Key Starting Points  

School leaders who are struggling to identify their own best practices in terms of communication should start by talking to all stakeholders about how they want to be communicated with. Be honest with yourself during this initial exercise, and think about your willingness to consider the responses you receive and how the current system of communication helps to support your school’s vison and mission. As leaders, it’s all too easy for us to get caught up in the big picture without asking the question, “What does this look like in practice?” However, drilling down to the handful of steps that can result in substantial communication improvements is a good way to begin. Here are a few ways to hone your “clearer picture” thinking:

  • Understand that you can’t fix everything at once. There are always going to be areas for improvement at your school, but you can’t change everything all at once. Come up with a workable list of goals that align with your school’s shared vision, always asking yourself questions like, “Why are we doing this?” and “Is this still an important component for our work…or not?” From there, come up with actionable steps that you, your administration, and your team can begin to implement. “We are not there yet” is an acceptable state to be in, as long as you are on the road to your destination.
  • Become a good listener. As I mentioned earlier in this article, listening is less about formulating responses to questions and more about actually taking the time to hear what other people are saying. When you stop handing out directives and instead take a step back and listen to what your staff, students, parents, and community partners are saying, you’ll be surprised with the results. Through it all, your role is to help others understand a shared vision for success and to give them opportunities to articulate proposed solutions.
  • Include stakeholders in the conversation. The best leaders give people the opportunity to share their ideas and expertise. When, as educational leaders, we lock ourselves in a room, examine the problem (outside of the implementers or anyone else who is involved), find a solution, iron out the details of that solution, and then roll it out, we leave no room for collaboration and alternative solutions that can result from the collective participation and collective knowledge of our community. When we problem solve in isolation, we exclude the voices of our community that need to be heard.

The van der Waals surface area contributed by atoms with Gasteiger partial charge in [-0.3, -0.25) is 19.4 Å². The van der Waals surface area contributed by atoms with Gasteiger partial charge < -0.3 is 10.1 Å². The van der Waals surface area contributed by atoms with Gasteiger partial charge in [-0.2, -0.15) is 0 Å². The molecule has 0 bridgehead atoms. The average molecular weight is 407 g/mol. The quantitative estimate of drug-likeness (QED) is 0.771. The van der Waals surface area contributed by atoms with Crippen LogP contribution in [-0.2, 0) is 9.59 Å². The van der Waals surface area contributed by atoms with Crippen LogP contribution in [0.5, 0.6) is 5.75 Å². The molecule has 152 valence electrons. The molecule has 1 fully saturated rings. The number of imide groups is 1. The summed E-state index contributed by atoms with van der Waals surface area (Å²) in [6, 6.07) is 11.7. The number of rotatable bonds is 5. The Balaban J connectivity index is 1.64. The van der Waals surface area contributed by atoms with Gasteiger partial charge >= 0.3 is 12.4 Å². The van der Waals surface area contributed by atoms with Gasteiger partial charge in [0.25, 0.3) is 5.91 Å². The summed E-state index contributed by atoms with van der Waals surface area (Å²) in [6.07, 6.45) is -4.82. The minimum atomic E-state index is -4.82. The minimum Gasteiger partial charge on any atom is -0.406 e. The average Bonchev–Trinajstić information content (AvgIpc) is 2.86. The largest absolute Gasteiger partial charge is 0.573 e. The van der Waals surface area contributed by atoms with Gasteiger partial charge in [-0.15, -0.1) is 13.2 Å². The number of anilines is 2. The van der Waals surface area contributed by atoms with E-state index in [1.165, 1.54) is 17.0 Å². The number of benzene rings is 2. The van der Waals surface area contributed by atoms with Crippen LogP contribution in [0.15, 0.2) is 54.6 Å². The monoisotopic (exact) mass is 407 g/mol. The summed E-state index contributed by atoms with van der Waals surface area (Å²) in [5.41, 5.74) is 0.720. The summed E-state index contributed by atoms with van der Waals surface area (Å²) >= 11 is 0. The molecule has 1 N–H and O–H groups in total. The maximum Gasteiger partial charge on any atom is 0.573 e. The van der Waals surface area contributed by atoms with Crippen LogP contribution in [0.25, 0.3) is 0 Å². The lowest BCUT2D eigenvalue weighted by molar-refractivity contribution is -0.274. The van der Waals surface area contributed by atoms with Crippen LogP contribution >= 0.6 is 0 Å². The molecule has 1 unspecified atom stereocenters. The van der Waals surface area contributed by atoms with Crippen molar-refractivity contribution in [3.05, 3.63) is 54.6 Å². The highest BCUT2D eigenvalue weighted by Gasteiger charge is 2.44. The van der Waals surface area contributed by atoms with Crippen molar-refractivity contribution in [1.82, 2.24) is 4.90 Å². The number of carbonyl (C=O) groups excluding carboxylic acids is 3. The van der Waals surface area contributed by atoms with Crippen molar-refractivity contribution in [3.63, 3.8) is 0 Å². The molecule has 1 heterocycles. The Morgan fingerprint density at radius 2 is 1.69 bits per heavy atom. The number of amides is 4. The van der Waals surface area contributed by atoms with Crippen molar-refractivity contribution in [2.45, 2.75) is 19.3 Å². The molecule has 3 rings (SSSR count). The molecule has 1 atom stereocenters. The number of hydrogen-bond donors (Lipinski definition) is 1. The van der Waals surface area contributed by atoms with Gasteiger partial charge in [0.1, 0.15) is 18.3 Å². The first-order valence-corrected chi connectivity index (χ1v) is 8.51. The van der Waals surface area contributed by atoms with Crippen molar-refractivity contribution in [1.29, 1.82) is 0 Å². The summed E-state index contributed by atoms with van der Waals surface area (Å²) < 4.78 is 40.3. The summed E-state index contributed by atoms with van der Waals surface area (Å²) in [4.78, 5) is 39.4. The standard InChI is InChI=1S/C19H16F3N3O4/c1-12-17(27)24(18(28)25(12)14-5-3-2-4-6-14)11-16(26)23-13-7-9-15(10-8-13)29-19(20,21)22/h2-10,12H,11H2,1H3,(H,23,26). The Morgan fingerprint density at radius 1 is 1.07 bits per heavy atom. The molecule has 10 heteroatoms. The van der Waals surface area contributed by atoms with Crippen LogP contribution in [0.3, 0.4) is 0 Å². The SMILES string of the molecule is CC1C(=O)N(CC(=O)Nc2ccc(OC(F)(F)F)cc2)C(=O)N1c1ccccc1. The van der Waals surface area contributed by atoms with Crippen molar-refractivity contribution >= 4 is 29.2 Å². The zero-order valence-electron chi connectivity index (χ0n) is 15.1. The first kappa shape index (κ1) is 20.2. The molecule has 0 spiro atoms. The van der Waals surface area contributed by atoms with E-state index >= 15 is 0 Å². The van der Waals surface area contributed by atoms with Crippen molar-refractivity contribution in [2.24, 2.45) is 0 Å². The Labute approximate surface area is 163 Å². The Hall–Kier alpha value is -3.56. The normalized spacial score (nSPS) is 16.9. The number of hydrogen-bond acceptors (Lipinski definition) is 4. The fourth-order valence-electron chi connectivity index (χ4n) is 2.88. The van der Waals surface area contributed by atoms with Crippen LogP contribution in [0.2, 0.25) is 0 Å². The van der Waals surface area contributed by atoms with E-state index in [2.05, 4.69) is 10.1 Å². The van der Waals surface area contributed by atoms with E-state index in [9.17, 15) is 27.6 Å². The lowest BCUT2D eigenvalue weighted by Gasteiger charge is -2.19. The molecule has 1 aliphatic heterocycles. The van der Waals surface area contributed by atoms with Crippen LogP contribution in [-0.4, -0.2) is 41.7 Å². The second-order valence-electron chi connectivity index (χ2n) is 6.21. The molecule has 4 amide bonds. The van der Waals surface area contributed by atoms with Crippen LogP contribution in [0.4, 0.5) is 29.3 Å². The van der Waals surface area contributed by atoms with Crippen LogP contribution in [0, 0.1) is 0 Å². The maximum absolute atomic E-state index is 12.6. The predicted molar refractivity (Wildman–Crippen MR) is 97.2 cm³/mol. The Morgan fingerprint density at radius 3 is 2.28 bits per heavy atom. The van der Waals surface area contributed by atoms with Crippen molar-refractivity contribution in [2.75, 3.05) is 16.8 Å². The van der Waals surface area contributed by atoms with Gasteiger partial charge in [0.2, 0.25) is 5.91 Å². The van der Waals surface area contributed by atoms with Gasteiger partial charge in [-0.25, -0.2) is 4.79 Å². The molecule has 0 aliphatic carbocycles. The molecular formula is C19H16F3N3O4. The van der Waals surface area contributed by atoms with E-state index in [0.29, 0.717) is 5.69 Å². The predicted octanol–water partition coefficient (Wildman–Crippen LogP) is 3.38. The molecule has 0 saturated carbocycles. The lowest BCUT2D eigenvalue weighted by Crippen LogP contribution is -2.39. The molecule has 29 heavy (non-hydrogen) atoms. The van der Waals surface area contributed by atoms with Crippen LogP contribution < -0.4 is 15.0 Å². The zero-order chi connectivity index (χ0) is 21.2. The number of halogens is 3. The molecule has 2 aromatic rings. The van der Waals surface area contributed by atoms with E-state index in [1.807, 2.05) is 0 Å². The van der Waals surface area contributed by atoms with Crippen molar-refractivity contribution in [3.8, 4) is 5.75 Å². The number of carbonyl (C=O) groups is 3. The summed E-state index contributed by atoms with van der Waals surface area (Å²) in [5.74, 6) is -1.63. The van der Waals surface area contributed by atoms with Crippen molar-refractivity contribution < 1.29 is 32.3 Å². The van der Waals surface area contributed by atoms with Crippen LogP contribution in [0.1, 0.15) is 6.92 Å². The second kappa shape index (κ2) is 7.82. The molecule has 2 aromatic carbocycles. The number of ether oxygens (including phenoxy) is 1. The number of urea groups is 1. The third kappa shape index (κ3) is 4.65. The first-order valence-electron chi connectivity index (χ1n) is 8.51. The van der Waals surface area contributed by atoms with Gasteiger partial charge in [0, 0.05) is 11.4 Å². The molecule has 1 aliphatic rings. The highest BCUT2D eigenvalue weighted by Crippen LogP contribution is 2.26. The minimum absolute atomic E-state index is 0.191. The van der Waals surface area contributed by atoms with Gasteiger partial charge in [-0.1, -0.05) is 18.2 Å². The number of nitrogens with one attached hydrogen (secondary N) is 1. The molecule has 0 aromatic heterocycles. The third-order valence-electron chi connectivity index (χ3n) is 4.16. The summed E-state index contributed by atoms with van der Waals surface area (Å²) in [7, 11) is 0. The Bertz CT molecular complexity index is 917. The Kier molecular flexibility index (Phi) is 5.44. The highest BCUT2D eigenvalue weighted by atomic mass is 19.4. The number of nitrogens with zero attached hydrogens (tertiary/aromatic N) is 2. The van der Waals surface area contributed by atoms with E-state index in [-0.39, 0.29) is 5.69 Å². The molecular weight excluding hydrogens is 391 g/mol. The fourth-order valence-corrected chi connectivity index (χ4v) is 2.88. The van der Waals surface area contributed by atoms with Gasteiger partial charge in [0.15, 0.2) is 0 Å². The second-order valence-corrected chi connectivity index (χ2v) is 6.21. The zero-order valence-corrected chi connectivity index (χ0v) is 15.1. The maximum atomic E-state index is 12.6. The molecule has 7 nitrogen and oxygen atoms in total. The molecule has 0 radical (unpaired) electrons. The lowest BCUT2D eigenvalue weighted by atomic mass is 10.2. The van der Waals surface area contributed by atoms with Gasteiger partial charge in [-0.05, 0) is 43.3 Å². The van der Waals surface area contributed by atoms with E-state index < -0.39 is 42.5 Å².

• Find ways to distribute leadership. To develop the most effective communication skills for your school community, factor in distributed leadership. As a key focus for ISA, distributed leadership means that school leaders distribute leadership roles and responsibilities based on individuals’ expertise. They expect grade-level teams to discuss their practices, and analyze student performance data and use this information to inform their instructional decisions and interventions. The grade level team is a powerful tool for teacher communication. Science, math, English, and social studies teachers meet twice a week to discuss key issues and problem solve with one another. In ISA’s model, grade level interdisciplinary teams of teachers teach the same cohort of students so that they form a safety net for those students and each other. This is very different from a traditional model, where a science teacher typically may not know the English teacher on their grade level.

When developing a strategy for clear communication, it’s important to remember that a good leader listens and gives all stakeholders the opportunity to voice their ideas. Everyone then has the opportunity to ask questions, pose possible scenarios, and learn what colleagues think.  These multiple perspectives can inform solutions that embody the best thinking of stakeholders.  Along the way, individuals get the opportunity to form strong, supportive bonds with one another and build trust, thus enhancing communication.

A New Twist: Communication in the Digital Age

Hudson is a digital school. We use Google Apps for Education; we have a significant web presence, and a broad digital footprint. All of our information is shared online with faculty via our Professional Information Electronically (PIE) blog and very few pieces of paper are ever put into a physical mailbox. Every student and all families have Hudson High School email addresses, and we use Twitter and Facebook regularly. Equipped with these digital tools, we have been able to leverage social media and other platforms to extend our communication.

As we started adding these digital tools to our portfolio, we learned quickly that being a “digital native” is much different than being a “digital learner.” So while our students are quick to log onto Snapchat or Instagram when they are out of school, they’re less likely to use these platforms for learning – or, even follow a school Facebook page. The digital divide between social needs and school demands puts a new twist on things and has pushed us to tailor our approach to digital communication. Right now, for example, though a core group of parents follow us on Facebook and a group of students use Twitter to interact with us, communication with the rest of our constituents happens in more traditional ways.

We’re still exploring the digital communication front, but overall we see social media and other digital tools as viable options for personalizing outreach in the future. To get there, we’ll have to determine which tools work for which individuals – from tweets to texts to picking up the phone to make a call. We do whatever it takes.

In conclusion, effectively forging a strong school community where learning is both enhanced and nurtured requires ongoing communication that is both transparent and supportive. By taking a holistic approach, by becoming a good listener, and by including all constituents in the conversation, school leaders can make impressive strides in engaging all stakeholders in their schools.



MacKenzie, G., (1998). Orbiting the Giant Hairball: A Corporate Fool’s Guide to Surviving with Grace. New York, NY: Penguin Group (USA) Incorporated.

The Institute for Student Achievement. The Seven Principles. //www.studentachievement.org/approach/the-seven-principles/